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I got this in an email from a friend and associate in the business and wanted to share it with all of you that may work with CSST.

[<strong>The following information appeared in Joe Rose’s PGANE Weekly Membership Update, and we wanted to alert you.  </strong>

<strong>I wanted to bring something to your attention that is concerning.  It has been reported by a New England marketer that in the last week they have run into identical problems where a house has not held pressure during a leak test.  What was found was both of these had flood damage and the gas lines were submerged during last year's floods!  The water got inside the jacket of the CSST gas pipe and eventually corroded the pipe.  I recommend alerting all customers who had flooding and urge them to have all wrapped gas piping tested and possibly replaced if it has flooded in the recent past.</strong>

<strong>This is the first time I had heard about this and wanted to pass it along!   Maybe at a minimum add this to your duty to warn mailing</strong>.]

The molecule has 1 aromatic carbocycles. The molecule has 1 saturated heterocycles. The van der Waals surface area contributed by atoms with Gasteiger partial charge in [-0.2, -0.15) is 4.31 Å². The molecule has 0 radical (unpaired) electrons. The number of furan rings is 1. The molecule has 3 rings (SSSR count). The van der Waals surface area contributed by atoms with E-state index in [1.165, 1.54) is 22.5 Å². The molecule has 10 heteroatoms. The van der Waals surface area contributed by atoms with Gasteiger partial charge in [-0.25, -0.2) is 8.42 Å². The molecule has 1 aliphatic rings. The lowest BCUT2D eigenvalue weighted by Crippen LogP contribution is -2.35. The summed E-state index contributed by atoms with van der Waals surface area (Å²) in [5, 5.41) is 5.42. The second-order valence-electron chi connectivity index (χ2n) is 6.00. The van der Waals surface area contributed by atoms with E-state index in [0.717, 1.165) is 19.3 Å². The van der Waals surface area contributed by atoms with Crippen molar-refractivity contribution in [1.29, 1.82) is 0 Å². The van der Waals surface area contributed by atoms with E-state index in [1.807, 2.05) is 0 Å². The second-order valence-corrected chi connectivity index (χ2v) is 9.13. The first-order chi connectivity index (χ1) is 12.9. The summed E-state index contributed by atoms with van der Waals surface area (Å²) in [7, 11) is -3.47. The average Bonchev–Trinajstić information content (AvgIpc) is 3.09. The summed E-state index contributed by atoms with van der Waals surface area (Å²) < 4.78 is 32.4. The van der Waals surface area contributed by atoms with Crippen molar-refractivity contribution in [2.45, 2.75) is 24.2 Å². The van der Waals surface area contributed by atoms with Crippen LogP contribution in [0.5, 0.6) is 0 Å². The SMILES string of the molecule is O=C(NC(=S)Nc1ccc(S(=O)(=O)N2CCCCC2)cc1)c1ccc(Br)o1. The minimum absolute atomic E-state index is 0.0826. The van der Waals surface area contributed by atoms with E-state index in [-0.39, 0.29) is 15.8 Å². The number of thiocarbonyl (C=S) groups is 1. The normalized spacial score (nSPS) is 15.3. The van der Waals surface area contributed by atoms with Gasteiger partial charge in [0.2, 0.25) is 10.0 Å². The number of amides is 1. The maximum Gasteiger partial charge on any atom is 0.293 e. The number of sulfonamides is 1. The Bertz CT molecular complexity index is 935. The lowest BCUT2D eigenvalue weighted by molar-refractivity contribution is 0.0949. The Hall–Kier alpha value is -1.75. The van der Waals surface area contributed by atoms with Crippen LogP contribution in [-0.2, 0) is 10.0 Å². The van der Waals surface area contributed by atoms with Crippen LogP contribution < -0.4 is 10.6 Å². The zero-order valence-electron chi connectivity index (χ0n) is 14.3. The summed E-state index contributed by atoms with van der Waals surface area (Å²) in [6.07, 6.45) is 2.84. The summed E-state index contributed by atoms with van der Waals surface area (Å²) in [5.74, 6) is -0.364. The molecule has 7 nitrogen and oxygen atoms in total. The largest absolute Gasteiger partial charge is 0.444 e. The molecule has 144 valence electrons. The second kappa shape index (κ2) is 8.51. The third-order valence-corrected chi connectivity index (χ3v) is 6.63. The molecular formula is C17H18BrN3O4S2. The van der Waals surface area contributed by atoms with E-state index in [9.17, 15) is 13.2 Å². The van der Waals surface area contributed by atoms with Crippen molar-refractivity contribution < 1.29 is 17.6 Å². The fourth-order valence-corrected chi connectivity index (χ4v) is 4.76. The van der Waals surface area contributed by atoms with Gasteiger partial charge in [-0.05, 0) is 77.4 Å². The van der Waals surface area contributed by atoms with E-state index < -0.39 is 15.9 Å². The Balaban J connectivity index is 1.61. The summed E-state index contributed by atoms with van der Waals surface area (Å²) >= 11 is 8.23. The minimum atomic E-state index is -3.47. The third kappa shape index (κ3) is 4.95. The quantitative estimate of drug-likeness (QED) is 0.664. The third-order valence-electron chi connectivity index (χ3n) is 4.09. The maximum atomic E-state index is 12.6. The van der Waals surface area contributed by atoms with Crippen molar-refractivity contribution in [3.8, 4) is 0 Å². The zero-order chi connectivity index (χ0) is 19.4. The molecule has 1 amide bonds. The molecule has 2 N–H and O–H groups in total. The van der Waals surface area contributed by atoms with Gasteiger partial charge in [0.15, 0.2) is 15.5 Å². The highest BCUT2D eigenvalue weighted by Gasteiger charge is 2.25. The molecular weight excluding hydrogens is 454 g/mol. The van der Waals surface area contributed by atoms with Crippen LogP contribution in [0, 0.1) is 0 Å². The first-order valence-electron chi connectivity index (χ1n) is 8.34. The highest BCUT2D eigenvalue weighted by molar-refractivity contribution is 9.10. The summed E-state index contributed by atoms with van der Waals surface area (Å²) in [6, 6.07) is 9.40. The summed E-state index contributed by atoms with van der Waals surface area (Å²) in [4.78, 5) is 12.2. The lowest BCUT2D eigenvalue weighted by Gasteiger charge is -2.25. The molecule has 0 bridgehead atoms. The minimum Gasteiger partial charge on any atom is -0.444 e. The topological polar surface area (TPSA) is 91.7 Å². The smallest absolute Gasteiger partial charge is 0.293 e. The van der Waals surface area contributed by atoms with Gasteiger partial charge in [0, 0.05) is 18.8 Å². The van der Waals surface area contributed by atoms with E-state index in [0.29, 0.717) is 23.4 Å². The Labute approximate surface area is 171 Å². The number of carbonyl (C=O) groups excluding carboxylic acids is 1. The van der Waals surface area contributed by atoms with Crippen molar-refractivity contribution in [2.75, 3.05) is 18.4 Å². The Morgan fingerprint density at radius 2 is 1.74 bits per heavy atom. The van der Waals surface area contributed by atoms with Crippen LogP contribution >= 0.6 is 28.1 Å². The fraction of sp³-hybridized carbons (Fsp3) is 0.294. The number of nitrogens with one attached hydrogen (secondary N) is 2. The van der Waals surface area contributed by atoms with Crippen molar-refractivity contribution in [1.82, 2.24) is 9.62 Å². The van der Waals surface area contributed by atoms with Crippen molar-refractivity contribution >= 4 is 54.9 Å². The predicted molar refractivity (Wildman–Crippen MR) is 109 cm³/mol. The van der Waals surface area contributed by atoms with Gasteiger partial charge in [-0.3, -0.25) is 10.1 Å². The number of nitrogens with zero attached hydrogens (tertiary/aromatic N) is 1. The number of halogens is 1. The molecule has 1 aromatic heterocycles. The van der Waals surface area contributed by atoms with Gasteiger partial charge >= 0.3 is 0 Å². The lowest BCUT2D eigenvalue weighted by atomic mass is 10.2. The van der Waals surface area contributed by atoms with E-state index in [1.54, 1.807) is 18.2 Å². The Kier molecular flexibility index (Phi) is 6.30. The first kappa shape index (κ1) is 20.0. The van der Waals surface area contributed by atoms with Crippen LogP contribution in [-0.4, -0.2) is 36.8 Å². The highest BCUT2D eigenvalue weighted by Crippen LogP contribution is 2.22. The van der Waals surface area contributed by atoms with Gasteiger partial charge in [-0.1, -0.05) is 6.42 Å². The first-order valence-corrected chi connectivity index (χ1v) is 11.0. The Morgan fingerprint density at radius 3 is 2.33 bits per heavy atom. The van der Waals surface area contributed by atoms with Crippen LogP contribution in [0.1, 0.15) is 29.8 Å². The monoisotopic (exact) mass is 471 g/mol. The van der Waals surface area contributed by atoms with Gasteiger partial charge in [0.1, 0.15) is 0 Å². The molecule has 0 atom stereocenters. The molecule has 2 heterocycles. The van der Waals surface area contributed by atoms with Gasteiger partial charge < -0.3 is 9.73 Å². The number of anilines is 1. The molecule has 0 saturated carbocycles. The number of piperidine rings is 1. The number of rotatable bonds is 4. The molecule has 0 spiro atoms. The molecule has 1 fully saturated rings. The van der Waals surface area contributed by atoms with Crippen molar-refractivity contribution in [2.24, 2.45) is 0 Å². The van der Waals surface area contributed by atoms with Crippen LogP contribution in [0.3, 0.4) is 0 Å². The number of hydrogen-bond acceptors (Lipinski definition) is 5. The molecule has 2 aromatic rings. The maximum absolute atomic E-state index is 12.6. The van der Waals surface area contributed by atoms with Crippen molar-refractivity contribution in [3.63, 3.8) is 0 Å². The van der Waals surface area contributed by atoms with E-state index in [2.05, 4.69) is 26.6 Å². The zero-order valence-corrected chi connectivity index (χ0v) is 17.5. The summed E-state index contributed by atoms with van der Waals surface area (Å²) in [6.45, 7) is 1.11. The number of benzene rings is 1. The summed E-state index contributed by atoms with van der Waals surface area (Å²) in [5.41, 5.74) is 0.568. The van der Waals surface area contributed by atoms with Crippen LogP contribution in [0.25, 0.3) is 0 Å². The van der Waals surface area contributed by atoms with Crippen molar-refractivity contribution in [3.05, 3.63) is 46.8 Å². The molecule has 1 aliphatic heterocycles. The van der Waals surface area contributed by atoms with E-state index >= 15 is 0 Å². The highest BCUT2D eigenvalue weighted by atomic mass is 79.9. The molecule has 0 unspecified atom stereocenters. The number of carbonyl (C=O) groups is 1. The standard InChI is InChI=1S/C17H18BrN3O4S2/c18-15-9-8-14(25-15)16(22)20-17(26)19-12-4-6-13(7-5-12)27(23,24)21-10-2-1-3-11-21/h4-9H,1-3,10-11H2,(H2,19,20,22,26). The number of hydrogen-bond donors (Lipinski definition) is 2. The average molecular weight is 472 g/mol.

Your friend in the industry,

Alan R. Mercurio


  • kcopp
    kcopp Member Posts: 3,900

    What type of water was it? Salt or fresh?
  • Alan R. Mercurio_3
    Alan R. Mercurio_3 Member Posts: 1,617

    Good Question! I’m not sure but I’d think either would lead to corrosion perhaps the salt water would have an adverse effect in a shorter amount of time? Being this was a New England Marketer I suppose it could have been either.
    Your friend in the industry,

    Alan R. Mercurio
  • Mark Eatherton
    Mark Eatherton Member Posts: 5,837
    I am free at last...

    All, for the last 2.5 years, I and my company have been the potential litigation target surrounding a CSST catastrophic failure that burned a very nice house to the ground.

    I did not install the system, nor did I perform any replacements or repairs to said system. All I did was recommend to the homeowner that he get his existing installation in compliance with the manufacturers requirements as it pertains to bonding and grounding, which he did.

    To make certain that it was in complete compliance, I recommend additional jumpers at the distribution manifold to insure "omni potential" grounding, which he hired his electrician to do.

    6 months later, there was a lightning strike that hit roughly .6 miles away from the home. When the fire department arrived (10 minutes after first call came in), the home was completely involved in the basement as well as the attic. The fire chief said his crew was able to make one sweep of the dwelling before they had to pull out. He said it was the hottest fire their department had responded to in its 100 year existence...

    It was all they could do to keep it contained within its foundation and not have it spread to the nearby forest.